I have also learned that humility is, perhaps, the most important factor in feeling the Spirit. Do we wish for correction, or eschew it? When others do or say things that offend or hurt us, do we take it meekly and patiently, or do we quickly irritate? Humility allows us to take all the whirlwinds of life with an eye single to Christ. We know we need and rely on Him every day, forever. Thus, we obediently seek only to do as he would have us do. We disregard anything that might distance us from His presence. It isn't easy, nor should it be. But as we do this, we allow Heavenly Father to lead, and He will work miracles. We have already gotten two people to agree to be baptized when we met them on the street. The Lord is capable of anything. We just need to allow Him to work through us by seeking and following His guidance through the Spirit. 

I don't have time to talk about all the amazing things that happen here, because there are so many every day! I hope everyone is doing well. Thanks for your messages, encouragement, and advice. Have a great Thanksgiving! (That's this week, right?) 

In answer to your question, we don't do hardly any knocking on doors. There are always people to talk to on the street in Seoul. Not sure what we do when it gets cold, but when it is raining a lot we try to do other finding activities. This could mean scanning through our area books (all FOUR of them) looking for people that look promising to call back up. We have a current investigator we found that way. We also do streetboards, which are boards with questions like "where do we go after we die?" and we ask people to come put a sticker on one of the questions. Lately, we have had a large focus on visiting members and building relationships. In Korea, that is extremely important, because members will not give referrals if they don't have a solid, good relationship with the missionaries. We also work a lot on English class, because there are lots of Koreans who want to talk to native English speakers. We hand out flyers and try to advertise it. We share a spiritual thought at the end of class, and this is a way that is often very effective and getting people interested in the church and spending lots of time with missionaries.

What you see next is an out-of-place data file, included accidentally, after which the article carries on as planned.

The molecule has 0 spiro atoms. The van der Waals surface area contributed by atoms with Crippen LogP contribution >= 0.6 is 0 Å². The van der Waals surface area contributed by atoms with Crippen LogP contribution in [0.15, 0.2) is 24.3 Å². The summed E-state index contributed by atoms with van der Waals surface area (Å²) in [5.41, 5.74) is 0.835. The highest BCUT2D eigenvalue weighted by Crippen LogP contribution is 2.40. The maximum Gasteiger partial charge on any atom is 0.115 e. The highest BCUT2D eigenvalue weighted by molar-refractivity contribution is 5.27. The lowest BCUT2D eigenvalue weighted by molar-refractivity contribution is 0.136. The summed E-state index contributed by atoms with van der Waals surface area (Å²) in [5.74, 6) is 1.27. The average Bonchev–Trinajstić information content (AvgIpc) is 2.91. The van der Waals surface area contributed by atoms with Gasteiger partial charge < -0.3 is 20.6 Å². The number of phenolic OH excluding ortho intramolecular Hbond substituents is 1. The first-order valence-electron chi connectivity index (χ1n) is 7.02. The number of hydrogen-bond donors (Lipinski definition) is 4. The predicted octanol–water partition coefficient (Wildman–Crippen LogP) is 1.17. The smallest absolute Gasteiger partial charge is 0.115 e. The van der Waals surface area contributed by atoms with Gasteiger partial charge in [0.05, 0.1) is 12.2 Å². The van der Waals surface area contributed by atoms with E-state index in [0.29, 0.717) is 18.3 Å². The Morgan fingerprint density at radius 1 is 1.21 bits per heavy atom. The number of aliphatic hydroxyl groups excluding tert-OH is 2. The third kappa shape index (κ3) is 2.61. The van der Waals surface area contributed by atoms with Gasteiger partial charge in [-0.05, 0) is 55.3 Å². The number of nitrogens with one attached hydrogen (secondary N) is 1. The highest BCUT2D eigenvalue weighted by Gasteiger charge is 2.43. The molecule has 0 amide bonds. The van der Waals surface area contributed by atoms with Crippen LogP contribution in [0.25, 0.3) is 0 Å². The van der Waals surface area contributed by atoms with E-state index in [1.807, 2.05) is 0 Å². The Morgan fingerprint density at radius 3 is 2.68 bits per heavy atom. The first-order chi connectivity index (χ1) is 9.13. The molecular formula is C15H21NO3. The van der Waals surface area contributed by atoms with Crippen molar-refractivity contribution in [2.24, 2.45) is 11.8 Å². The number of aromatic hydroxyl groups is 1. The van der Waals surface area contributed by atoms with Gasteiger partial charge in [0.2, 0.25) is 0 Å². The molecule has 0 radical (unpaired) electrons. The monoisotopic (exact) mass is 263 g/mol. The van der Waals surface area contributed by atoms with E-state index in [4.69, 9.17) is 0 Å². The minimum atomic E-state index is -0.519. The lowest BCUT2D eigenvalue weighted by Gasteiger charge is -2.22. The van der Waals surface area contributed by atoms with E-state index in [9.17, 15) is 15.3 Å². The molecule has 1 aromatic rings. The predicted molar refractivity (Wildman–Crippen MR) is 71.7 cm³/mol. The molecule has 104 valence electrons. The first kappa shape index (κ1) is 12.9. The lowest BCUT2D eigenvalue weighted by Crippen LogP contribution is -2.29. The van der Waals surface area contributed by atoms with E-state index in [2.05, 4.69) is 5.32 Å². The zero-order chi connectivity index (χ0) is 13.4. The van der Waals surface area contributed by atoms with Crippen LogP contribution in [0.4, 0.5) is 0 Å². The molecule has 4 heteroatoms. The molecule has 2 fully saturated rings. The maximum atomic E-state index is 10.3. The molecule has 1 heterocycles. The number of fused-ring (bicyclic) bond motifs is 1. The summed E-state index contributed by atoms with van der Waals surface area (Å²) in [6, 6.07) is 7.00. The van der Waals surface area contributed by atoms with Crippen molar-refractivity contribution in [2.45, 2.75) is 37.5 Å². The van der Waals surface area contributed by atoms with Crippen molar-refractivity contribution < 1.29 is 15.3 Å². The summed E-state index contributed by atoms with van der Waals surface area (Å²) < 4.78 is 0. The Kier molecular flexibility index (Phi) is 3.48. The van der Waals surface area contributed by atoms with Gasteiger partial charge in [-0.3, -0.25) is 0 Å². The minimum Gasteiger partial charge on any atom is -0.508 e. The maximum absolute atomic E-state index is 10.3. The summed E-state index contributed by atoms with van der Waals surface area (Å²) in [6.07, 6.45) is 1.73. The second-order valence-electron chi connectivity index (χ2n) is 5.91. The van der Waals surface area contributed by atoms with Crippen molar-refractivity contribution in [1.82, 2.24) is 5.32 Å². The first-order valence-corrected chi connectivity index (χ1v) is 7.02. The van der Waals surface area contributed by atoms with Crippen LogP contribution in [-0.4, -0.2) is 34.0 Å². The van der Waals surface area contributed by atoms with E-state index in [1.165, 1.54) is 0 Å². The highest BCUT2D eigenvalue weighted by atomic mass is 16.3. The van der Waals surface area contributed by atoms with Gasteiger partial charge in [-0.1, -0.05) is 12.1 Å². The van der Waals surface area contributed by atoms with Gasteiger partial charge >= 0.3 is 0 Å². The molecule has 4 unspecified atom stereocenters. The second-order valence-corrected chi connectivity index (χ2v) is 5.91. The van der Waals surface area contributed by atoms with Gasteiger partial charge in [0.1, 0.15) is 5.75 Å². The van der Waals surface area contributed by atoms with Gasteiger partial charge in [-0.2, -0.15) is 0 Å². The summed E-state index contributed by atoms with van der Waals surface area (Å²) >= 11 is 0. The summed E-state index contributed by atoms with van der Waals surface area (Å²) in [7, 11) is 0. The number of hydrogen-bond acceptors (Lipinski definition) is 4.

A lot of time is also spent trying to visit less actives. This part is difficult, because the address system here is ridiculous. We can spend hours just looking for one or two houses. Still, we are trying to work on this, because there are fewer than 10,000 active members out of more than 80,000. So, we are trying to work on bringing people back, but the main focus right now is helping members start doing missionary work. 
Jangwi - we travel this street every day and take those blue buses all the time to go to the stake center in Gireum

So far, this is the most delicious meal I've eaten in Korea.